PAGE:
Lead Performer: Optimized Thermal Systems — Beltsville, MD
Partners: Heat Transfer Technologies, LLC — Prospect Heights, IL; UTRC — East Hartford, CT
DOE Total Funding: $500,000
Cost Share: $140,000
Project Term: 2016-2019
Funding Type: Building Energy Efficiency Frontiers and Innovations Technologies (BENEFIT) – 2016 (DE-FOA-0001383)
Optimized Thermal Systems, with their partners Heat Transfer Technologies, LLC, and interest from United Technologies Research Center, will develop a manufacturing procedure for a serpentine heat exchanger for heating, ventilation, and air-conditioning systems that has 90% fewer joints than current heat exchangers. Approximately 50-80% of air conditioners and heat pumps are undercharged and leak as much as 10% of their refrigerant annually, which can release greenhouse gases into the atmosphere and reduce system efficiency. Typically the leaks come from joints, which in this system would be reduced by 90% to four inlet/outlet joints. This new set of serpentine tubing has aluminum fins pushed onto a continuous tube that does not need tube expansion.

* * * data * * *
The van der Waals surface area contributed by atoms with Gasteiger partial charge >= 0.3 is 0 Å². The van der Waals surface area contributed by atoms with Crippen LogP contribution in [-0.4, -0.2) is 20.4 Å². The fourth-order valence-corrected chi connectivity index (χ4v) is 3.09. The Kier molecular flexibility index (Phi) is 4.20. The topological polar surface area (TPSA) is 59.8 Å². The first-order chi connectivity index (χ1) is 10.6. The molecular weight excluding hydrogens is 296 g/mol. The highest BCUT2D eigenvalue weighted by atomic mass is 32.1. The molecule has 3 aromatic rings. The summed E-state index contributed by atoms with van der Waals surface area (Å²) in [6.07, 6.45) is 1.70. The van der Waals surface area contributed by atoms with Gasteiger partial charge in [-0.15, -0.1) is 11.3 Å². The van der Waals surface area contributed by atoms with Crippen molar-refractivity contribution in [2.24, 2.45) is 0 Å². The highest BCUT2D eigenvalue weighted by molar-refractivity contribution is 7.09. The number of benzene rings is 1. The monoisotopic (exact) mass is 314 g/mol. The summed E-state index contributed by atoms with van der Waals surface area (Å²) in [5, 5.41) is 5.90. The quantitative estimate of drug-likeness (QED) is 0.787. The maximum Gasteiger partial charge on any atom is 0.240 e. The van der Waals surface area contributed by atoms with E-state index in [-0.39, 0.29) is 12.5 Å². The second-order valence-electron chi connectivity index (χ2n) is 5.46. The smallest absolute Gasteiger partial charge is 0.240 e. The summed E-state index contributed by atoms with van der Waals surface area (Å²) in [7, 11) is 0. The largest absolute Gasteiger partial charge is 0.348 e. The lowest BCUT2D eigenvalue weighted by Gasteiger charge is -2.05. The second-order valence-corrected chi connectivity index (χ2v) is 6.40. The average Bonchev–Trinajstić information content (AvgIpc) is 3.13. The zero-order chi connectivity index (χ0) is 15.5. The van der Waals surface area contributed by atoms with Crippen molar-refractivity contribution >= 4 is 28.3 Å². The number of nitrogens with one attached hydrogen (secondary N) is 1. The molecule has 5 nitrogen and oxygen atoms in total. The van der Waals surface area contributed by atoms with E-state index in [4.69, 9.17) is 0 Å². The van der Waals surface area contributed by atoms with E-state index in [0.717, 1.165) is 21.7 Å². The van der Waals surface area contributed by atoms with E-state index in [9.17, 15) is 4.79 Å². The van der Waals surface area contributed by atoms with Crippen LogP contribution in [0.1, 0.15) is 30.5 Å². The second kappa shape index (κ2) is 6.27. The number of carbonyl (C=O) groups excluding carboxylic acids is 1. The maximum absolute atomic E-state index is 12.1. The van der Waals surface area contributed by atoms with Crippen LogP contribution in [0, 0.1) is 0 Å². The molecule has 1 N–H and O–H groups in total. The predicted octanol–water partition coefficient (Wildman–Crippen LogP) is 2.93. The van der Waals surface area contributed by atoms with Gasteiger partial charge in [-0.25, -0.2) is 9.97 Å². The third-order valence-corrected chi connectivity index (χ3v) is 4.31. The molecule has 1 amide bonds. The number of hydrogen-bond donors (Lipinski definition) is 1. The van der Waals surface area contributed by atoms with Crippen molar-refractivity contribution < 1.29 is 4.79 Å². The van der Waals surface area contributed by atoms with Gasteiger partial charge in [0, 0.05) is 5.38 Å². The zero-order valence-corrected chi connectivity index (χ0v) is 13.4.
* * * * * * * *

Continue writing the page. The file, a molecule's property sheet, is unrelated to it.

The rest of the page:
The performance targets for this technology, as compared to a current state-of-the-art tube-fin heat exchanger:
- Equal or greater air-side heat transfer coefficient
- Equal or lower air-side pressure drop
- Equal or lower heat changer cost
- Elimination of at least 90% of the joins in a 2-ton residential AC/heat pump system
Heating, ventilation, air-conditioning, and refrigeration systems contribute to greenhouse gas emissions both directly through hydrofluorocarbon refrigerant leakage and indirectly through fossil fuel and electricity consumption. Additionally, reduced refrigerant charge, as caused by leakage, is detrimental to performance and is estimated to be as much as 475 TBTU annually by 2030. This system will minimize refrigerant leakage by eliminating at least 90% of the joints in a 2-ton residential AC/heat pump system, which will increase performance and energy efficiency.
DOE Technology Manager: Antonio Bouza
Lead Performer: Dr. Reinhard Radermacher, Optimized Thermal Systems